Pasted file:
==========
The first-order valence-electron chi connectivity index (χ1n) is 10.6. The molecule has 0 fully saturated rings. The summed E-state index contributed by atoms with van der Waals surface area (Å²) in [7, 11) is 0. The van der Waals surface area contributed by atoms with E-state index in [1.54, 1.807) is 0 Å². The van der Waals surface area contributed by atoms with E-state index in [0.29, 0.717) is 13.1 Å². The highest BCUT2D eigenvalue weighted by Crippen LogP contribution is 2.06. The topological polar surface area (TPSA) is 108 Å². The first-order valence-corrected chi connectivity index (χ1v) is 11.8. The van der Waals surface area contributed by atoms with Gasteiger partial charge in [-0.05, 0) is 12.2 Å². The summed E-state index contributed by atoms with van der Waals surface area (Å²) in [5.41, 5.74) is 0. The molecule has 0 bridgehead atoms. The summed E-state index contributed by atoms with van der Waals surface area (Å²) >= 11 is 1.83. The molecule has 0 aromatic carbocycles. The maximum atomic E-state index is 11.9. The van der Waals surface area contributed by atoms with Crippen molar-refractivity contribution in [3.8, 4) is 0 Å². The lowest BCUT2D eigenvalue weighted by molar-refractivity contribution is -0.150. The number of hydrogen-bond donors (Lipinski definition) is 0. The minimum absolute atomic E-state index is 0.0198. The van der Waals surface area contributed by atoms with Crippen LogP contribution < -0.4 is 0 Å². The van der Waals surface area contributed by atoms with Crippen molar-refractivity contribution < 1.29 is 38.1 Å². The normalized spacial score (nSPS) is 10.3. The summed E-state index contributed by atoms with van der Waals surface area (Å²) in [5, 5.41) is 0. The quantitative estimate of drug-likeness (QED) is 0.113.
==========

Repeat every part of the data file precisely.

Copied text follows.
The first-order valence-electron chi connectivity index (χ1n) is 10.6. The molecule has 0 fully saturated rings. The summed E-state index contributed by atoms with van der Waals surface area (Å²) in [7, 11) is 0. The van der Waals surface area contributed by atoms with E-state index in [1.54, 1.807) is 0 Å². The van der Waals surface area contributed by atoms with E-state index in [0.29, 0.717) is 13.1 Å². The highest BCUT2D eigenvalue weighted by Crippen LogP contribution is 2.06. The topological polar surface area (TPSA) is 108 Å². The first-order valence-corrected chi connectivity index (χ1v) is 11.8. The van der Waals surface area contributed by atoms with Gasteiger partial charge in [-0.05, 0) is 12.2 Å². The summed E-state index contributed by atoms with van der Waals surface area (Å²) in [5.41, 5.74) is 0. The molecule has 0 bridgehead atoms. The summed E-state index contributed by atoms with van der Waals surface area (Å²) >= 11 is 1.83. The molecule has 0 aromatic carbocycles. The maximum atomic E-state index is 11.9. The van der Waals surface area contributed by atoms with Crippen molar-refractivity contribution in [3.8, 4) is 0 Å². The lowest BCUT2D eigenvalue weighted by molar-refractivity contribution is -0.150. The number of hydrogen-bond donors (Lipinski definition) is 0. The minimum absolute atomic E-state index is 0.0198. The van der Waals surface area contributed by atoms with Crippen LogP contribution < -0.4 is 0 Å². The van der Waals surface area contributed by atoms with Crippen molar-refractivity contribution < 1.29 is 38.1 Å². The normalized spacial score (nSPS) is 10.3. The summed E-state index contributed by atoms with van der Waals surface area (Å²) in [5, 5.41) is 0. The quantitative estimate of drug-likeness (QED) is 0.113.